The Harrison twins: Maryland vs. Kentucky


Shortly after 5 p.m. ET Thursday live on ESPNU, the collegiate intentions of twins Andrew and Aaron Harrison (Richmond, Texas/Travis High) will be known and the rampant speculation will cease. Until then, the watercooler rumors and soothsayers will have their time.

When you think about it, there are two distinct programs in play here in Kentucky and Maryland. At the end of the day, the culmination of each team's recruiting pitch is similar. These kids are going to be successful for a brief time in college and both will be NBA players. The pitch to the boys centers around being as successful as possible for the brief time they’re in college. No one’s kidding themselves here.

However, Kentucky and Maryland do come at the recruitment from different angles.

The twins' father, Aaron Sr., has been a major figure in this recruitment because he has kept everything orderly, been vigilant with the dissemination of information and been a protector of his sons during the process. He’s kept a firm hand on the process while allowing the schools to forge relationships with his sons and recruit them within the confines of a structured, orderly recruitment. If every recruiting situation were handled in this manner, most colleges would sign up in an instant.

“We know who we are,” Aaron Sr. said. “At the end of the day, this is Aaron and Andrew’s decision. We are totally comfortable with these schools.”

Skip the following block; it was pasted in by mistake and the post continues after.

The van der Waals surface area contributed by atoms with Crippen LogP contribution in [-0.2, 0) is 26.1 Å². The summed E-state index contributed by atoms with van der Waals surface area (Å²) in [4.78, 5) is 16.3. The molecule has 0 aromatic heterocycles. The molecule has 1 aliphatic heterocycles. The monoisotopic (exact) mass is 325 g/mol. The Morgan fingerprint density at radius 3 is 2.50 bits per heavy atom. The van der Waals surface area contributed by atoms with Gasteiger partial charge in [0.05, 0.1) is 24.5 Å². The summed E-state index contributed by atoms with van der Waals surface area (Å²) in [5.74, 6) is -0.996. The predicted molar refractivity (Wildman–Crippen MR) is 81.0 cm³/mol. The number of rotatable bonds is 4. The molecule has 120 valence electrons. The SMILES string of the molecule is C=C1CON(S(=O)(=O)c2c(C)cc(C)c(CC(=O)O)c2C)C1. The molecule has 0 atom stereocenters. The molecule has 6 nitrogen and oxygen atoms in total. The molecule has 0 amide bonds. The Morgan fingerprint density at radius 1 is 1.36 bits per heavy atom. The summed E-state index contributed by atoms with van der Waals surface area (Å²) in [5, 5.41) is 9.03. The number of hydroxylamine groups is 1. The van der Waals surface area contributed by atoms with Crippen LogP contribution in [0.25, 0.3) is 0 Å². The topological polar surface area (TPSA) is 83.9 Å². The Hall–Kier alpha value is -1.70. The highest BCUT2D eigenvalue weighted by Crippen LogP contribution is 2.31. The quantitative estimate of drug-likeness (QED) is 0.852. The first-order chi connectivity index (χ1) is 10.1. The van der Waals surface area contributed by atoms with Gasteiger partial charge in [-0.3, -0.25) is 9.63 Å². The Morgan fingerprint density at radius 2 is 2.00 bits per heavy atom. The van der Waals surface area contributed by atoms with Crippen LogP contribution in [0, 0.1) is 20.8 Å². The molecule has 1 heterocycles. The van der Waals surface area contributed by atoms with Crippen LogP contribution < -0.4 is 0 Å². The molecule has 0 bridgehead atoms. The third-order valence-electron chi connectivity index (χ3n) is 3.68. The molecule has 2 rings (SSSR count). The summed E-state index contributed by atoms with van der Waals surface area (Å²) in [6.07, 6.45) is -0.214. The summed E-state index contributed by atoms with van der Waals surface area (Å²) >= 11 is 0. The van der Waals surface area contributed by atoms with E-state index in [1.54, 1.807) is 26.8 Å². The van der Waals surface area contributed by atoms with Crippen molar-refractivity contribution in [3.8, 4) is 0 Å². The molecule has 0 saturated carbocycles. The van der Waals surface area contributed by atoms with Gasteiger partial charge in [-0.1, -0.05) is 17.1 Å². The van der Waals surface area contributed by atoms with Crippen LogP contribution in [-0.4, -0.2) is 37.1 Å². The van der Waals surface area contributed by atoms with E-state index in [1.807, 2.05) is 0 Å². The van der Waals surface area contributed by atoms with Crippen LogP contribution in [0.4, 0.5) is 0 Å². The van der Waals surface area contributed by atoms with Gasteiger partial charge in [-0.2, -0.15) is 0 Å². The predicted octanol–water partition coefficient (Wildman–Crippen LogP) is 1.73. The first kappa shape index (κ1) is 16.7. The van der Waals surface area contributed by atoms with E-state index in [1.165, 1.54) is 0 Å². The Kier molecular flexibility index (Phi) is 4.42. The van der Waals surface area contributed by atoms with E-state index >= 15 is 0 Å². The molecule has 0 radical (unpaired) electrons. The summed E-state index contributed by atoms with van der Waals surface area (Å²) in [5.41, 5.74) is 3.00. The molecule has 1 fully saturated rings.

There are only two things that would surprise a national TV audience if they happened on Thursday. One would be if the twins split up and each went to a different school. That’s not happening. The other would be if SMU were able to spring the upset. Larry Brown has much respect from the Harrison family, but SMU landing the pair would be a gigantic surprise.

Kentucky is the king of college basketball recruiting, and rarely has John Calipari lost a recruiting battle since taking over in 2009. UCLA tripped him up last year, but he’s been Pete Rose when it comes to hitting with recruits. This one is another heat check for the Wildcats.

Maryland is a steady riser on the national recruiting circuit. Mark Turgeon is constructing a championship-caliber program in College Park. In the process, he’s won key battles and missed on potential targets -- but overall he’s ahead of schedule. A win here would put the Terrapins in a different position from a national recruiting perspective.

For a moment, let's put ourselves in the shoes of the Harrison twins and look at the decision. We’ll start with Maryland, but when you say Maryland, you’re really talking about Turgeon. He’s been on the twins for six years, and most of the time he was recruiting them for Texas A&M.

The following are the nuts and bolts of the relationships between the players and the two schools that have emerged as the favorites:


• Turgeon’s pursuit began in the seventh grade when the twins attended Texas A&M’s Junior Elite Camp.

• There is a six-year relationship between the family and Turgeon.

• The Terps have Shaquille Cleare, a friend and former AAU teammate on the roster.

• Aaron Sr. is a native of Baltimore; mom is from Texas.